Although the court's opinion is not yet final and may be modified, depublished, or reviewed by the Supreme Court, UDC v CH2MHill is nonetheless significant in its extension of Crawford directly to design professionals and its broad interpretation of defense obligation under the standard language typically found in owner/design professional contracts. It remains to be seen whether these decisions lead to legislative action or revisions to professional liability policies. In the interim the Crawford and UDC decisions may led to an expansion of Owner Controlled Insurance Programs (OCIP’s) which include the design team or the use of Joint Defense Agreements.
Footnote: (1) CH2M argued that it was entitled to attorney’s fees because UDC failed to file a certificate of merit. California CCP § 411.35 requires counsel for a claimant alleging professional negligence against an A/E to file and serve a certificate declaring that the attorney has received an opinion from at least one A/E stating that there is reasonable and meritorious cause for the suit. UDC had failed to comply with the statute. However the Court of Appeals upheld the trial court’s exercise of discretion in refusing to order an award of attorneys fees because CH2M failed to show that the failure to file the certificate caused CH2M any “further expense of any kind.”
About this Article: Reprinted in ConstructionRisk.com Report (2010), with Permission from Gordon & Rees, LLP, Construction Law Update (January 2010). For further information, contact Kenneth Strong, Esq., Gordon Rees, 275 Battery Street; Suite 2000; San Francisco, CA 94111; Phone: (415) 986-590; KStrong@gordonrees.com; http://www.gordonrees.com.
Contractor Can Sue Architect on Quantum Meruit Basis Where no Contract Exists
See similar articles: Quantum Meruit
Lauren McLaughlin, Esq.
Briglia McLaughlin, PLLC – Vienna , VA
The Latin phrase “quantum meruit” means “as much as he deserves” and is a legal theory relied upon by those seeking to make another party liable for services rendered in the absence of a contract. Through this quasi-contract theory, the aggrieved party seeks to be made whole for the benefits conferred upon that party. In order to be successful on a quantum meruit count, the plaintiff must show: (1) that a benefit was conferred upon the defendant through plaintiff’s acts or services; (2) that the defendant knew there was a reasonable expectation on the plaintiff’s part that it would be paid for those services; and (3) the reasonable value of its services. In a case from New York , an appellate division court did not follow the typical legal elements of a quantum meruit count. Instead, the court allowed a contractor to proceed with a lawsuit against an architect, in the absence of a contract, even though the contractor’s services were rendered on a project for the owner, who was not a party to the lawsuit.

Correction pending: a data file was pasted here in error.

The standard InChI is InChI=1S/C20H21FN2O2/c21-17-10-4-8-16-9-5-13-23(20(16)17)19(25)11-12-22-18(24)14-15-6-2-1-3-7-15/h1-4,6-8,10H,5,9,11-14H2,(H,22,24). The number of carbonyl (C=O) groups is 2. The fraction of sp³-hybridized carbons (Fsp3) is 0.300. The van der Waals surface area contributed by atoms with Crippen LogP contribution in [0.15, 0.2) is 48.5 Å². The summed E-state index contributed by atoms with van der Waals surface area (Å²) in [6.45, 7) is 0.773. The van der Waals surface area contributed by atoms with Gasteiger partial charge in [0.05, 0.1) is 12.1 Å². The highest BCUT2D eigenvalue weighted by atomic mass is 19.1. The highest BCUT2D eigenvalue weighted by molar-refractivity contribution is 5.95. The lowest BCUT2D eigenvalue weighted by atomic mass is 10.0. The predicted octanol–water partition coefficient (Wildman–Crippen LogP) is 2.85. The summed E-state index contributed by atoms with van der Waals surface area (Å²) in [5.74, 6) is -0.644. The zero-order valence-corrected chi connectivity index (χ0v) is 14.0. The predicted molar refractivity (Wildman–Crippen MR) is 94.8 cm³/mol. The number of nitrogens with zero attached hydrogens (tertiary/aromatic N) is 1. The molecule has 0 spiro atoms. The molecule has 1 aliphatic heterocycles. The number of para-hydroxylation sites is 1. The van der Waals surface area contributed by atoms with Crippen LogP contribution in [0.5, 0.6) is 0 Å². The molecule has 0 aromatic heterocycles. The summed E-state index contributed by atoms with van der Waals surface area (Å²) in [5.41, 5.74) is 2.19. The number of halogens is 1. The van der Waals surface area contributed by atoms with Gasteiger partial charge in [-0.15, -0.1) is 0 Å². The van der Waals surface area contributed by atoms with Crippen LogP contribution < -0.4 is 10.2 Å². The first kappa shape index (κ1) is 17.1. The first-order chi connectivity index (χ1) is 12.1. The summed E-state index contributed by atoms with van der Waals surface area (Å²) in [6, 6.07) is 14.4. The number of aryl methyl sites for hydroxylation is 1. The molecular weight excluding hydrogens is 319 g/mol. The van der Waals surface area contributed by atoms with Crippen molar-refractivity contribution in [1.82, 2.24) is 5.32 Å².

In Pulver Roofing Company, Inc. v. SBLM Architects, P.C., a roofing company (Pulver) was engaged by a school district (Owner) in New York to install a roof on a school. Under its contract with the Owner, Pulver was required to install a roof in accordance with plans provided by the architect (SBLM Architects). The Owner rejected the roof and the parties entered into a settlement agreement that allowed the roofer to perform remedial work. After Pulver performed the work, it brought a lawsuit against SBLM Architects alleging that the architect had ordered additional work outside the scope of the settlement agreement but did not pay Pulver for the extra work.
The architect moved to dismiss the quantum meruit claim and the trial court granted the motion on the grounds that Pulver, in performing extra work on the Project, necessarily conferred a benefit on the project owner, not the architect. On appeal, the court determined that Pulver had sufficiently stated a cause of action for quantum meruit and let the suit go forward. The appeals court relied on allegations in the complaint that SBLM Architects promised Pulver it would be paid for its work. The court made no distinction as to whether SBLM Architects promised Pulver that the Owner would pay it for the work, as one might expect. Clearly, the architect would not typically finance extra work on the owner’s project by paying the roofer. Astonishingly, the court noted that even though the extra work was indeed for the benefit of the Owner, Pulver was not required to establish that the defendant actually received the benefit; merely that the work was done at defendant’s behest.